512M of RAM and a 4G disk can be a reasonable choice.  Note that it is  
 far easier to adjust virtual resources than physical ones.  For  
 memory, it's just a config file edit and a reboot.  For disk, one can  
 create a new file and vnconfig it (or lvm), and then dump/restore,  
 just like updating physical disks, but without having to be there and  
 without those pesky connectors.  
   
 Starting domains automatically  Starting domains automatically
 ------------------------------  ------------------------------
   
 To start domains foo at bar at boot and shut them down cleanly on dom0  To start domains `domU-netbsd` and `domU-linux` at boot and shut them
 shutdown, in rc.conf add:  down cleanly on dom0 shutdown, add the following in rc.conf:
   
         xendomains="foo bar"  [[!template id=filecontent name="/etc/rc.conf" text="""
   xendomains="domU-netbsd domU-linux"
 Note that earlier versions of the xentools41 xendomains rc.d script  """]]
 used xl, when one should use xm with 4.1.  
   
 Creating specific unprivileged domains (domU)  #Creating a domU
 =============================================  
   
 Creating domUs is almost entirely independent of operating system.  We  Creating domUs is almost entirely independent of operating system.  We
 have already presented the basics of config files.  Note that you must  have already presented the basics of config files.  Note that you must
 have already completed the dom0 setup so that "xl list" (or "xm list")  have already completed the dom0 setup so that "xl list" works.
 works.  
   
 Creating an unprivileged NetBSD domain (domU)  Creating a NetBSD domU
 ---------------------------------------------  ----------------------
   
 See the earlier config file, and adjust memory.  Decide on how much  See the earlier config file, and adjust memory.  Decide on how much
 storage you will provide, and prepare it (file or lvm).  storage you will provide, and prepare it (file or lvm).
Line 719  not really a Xen-specific issue, but bec Line 502  not really a Xen-specific issue, but bec
 obtained from the dom0, it is far more likely to be out of sync or  obtained from the dom0, it is far more likely to be out of sync or
 missing with Xen.)  missing with Xen.)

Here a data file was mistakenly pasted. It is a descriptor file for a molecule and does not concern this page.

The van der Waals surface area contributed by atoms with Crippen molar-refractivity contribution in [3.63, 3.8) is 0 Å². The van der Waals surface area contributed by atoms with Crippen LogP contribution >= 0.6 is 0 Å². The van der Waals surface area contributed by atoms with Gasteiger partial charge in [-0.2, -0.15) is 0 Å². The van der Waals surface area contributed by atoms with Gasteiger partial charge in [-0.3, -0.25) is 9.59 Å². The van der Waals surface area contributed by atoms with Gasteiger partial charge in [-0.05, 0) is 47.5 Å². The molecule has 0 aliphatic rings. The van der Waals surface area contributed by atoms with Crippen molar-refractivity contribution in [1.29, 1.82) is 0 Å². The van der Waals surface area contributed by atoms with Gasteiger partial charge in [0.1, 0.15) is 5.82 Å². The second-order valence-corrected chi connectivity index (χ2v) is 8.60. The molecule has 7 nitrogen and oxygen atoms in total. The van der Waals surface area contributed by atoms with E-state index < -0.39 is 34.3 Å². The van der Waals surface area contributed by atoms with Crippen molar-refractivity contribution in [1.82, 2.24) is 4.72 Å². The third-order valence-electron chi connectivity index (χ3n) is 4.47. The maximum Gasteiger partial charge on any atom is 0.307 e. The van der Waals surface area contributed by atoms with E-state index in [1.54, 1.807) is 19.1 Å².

Creating an unprivileged Linux domain (domU)  Creating a Linux domU
 --------------------------------------------  ---------------------
   
 Creating unprivileged Linux domains isn't much different from  Creating unprivileged Linux domains isn't much different from
 unprivileged NetBSD domains, but there are some details to know.  unprivileged NetBSD domains, but there are some details to know.
Line 763  To get the Linux console right, you need Line 546  To get the Linux console right, you need
 to your configuration since not all Linux distributions auto-attach a  to your configuration since not all Linux distributions auto-attach a
 tty to the xen console.  tty to the xen console.
   
 Creating an unprivileged Solaris domain (domU)  Creating a Solaris domU
 ----------------------------------------------  -----------------------
   
 See possibly outdated  See possibly outdated
 [Solaris domU instructions](/ports/xen/howto-solaris/).  [Solaris domU instructions](/ports/xen/howto-solaris/).
Line 840  note that only the "xpci" lines are unus Line 623  note that only the "xpci" lines are unus
         cd*     at scsibus? target ? lun ?      # SCSI CD-ROM drives          cd*     at scsibus? target ? lun ?      # SCSI CD-ROM drives
   
   
 NetBSD as a domU in a VPS  #NetBSD as a domU in a VPS
 =========================  
   
 The bulk of the HOWTO is about using NetBSD as a dom0 on your own  The bulk of the HOWTO is about using NetBSD as a dom0 on your own
 hardware.  This section explains how to deal with Xen in a domU as a  hardware.  This section explains how to deal with Xen in a domU as a
Line 906  Amazon Line 688  Amazon
 ------  ------
   
 See the [Amazon EC2 page](/amazon_ec2/).  See the [Amazon EC2 page](/amazon_ec2/).
   
 TODO items for improving NetBSD/xen  
 ===================================  
   
 * Make the NetBSD dom0 kernel work with SMP.  
 * Test the Xen 4.5 packages adequately to be able to recommend them as  
   the standard approach.  
 * Get PCI passthrough working on Xen 4.5  
 * Get pvgrub into pkgsrc, either via xentools or separately.  
 * grub  
   * Check/add support to pkgsrc grub2 for UFS2 and arbitrary  
     fragsize/blocksize (UFS2 support may be present; the point is to  
     make it so that with any UFS1/UFS2 file system setup that works  
     with NetBSD grub will also work).  
     See [pkg/40258](https://gnats.netbsd.org/40258).  
   * Push patches upstream.  
   * Get UFS2 patches into pvgrub.  
 * Add support for PV ops to a version of /boot, and make it usable as  
   a kernel in Xen, similar to pvgrub.  
   
 Random pointers  
 ===============  
   
 This section contains links from elsewhere not yet integrated into the  
 HOWTO, and other guides.  
   
 * http://www.lumbercartel.ca/library/xen/  
 * http://pbraun.nethence.com/doc/sysutils/xen_netbsd_dom0.html  
 * https://gmplib.org/~tege/xen.html  

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  Added in v.1.160